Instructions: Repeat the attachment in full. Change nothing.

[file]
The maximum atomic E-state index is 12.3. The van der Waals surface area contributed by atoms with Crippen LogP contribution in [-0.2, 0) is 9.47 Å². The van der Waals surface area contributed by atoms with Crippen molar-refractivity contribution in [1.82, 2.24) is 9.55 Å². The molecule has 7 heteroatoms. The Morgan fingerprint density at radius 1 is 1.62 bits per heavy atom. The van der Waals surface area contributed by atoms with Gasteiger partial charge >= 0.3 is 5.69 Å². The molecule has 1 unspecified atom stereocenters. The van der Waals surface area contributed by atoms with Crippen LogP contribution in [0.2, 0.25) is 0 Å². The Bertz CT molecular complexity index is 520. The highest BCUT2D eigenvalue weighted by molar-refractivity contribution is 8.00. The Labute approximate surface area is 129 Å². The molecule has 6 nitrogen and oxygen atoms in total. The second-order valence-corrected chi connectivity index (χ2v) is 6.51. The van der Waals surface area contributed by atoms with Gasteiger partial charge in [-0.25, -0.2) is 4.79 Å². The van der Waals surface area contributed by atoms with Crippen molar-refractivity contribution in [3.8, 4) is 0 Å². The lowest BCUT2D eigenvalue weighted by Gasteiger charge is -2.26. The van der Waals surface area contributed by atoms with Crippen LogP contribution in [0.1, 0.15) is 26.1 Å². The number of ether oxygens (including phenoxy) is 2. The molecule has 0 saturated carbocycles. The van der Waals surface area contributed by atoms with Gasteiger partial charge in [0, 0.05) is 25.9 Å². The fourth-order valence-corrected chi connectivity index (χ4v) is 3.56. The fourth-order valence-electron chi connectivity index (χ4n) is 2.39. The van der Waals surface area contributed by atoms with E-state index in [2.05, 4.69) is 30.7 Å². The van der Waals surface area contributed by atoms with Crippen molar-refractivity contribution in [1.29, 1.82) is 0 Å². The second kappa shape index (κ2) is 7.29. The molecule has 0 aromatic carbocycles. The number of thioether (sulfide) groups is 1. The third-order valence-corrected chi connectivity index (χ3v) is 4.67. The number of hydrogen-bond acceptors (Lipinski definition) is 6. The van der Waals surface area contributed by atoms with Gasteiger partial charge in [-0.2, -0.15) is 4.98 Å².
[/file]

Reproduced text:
The maximum atomic E-state index is 12.3. The van der Waals surface area contributed by atoms with Crippen LogP contribution in [-0.2, 0) is 9.47 Å². The van der Waals surface area contributed by atoms with Crippen molar-refractivity contribution in [1.82, 2.24) is 9.55 Å². The molecule has 7 heteroatoms. The Morgan fingerprint density at radius 1 is 1.62 bits per heavy atom. The van der Waals surface area contributed by atoms with Gasteiger partial charge >= 0.3 is 5.69 Å². The molecule has 1 unspecified atom stereocenters. The van der Waals surface area contributed by atoms with Crippen LogP contribution in [0.2, 0.25) is 0 Å². The Bertz CT molecular complexity index is 520. The highest BCUT2D eigenvalue weighted by molar-refractivity contribution is 8.00. The Labute approximate surface area is 129 Å². The molecule has 6 nitrogen and oxygen atoms in total. The second-order valence-corrected chi connectivity index (χ2v) is 6.51. The van der Waals surface area contributed by atoms with Gasteiger partial charge in [-0.25, -0.2) is 4.79 Å². The van der Waals surface area contributed by atoms with Crippen molar-refractivity contribution in [3.8, 4) is 0 Å². The lowest BCUT2D eigenvalue weighted by Gasteiger charge is -2.26. The van der Waals surface area contributed by atoms with Crippen LogP contribution in [0.1, 0.15) is 26.1 Å². The number of ether oxygens (including phenoxy) is 2. The molecule has 0 saturated carbocycles. The van der Waals surface area contributed by atoms with Gasteiger partial charge in [0, 0.05) is 25.9 Å². The fourth-order valence-corrected chi connectivity index (χ4v) is 3.56. The fourth-order valence-electron chi connectivity index (χ4n) is 2.39. The van der Waals surface area contributed by atoms with E-state index in [2.05, 4.69) is 30.7 Å². The van der Waals surface area contributed by atoms with Crippen molar-refractivity contribution in [1.29, 1.82) is 0 Å². The second kappa shape index (κ2) is 7.29. The molecule has 0 aromatic carbocycles. The number of thioether (sulfide) groups is 1. The third-order valence-corrected chi connectivity index (χ3v) is 4.67. The number of hydrogen-bond acceptors (Lipinski definition) is 6. The van der Waals surface area contributed by atoms with Gasteiger partial charge in [-0.2, -0.15) is 4.98 Å².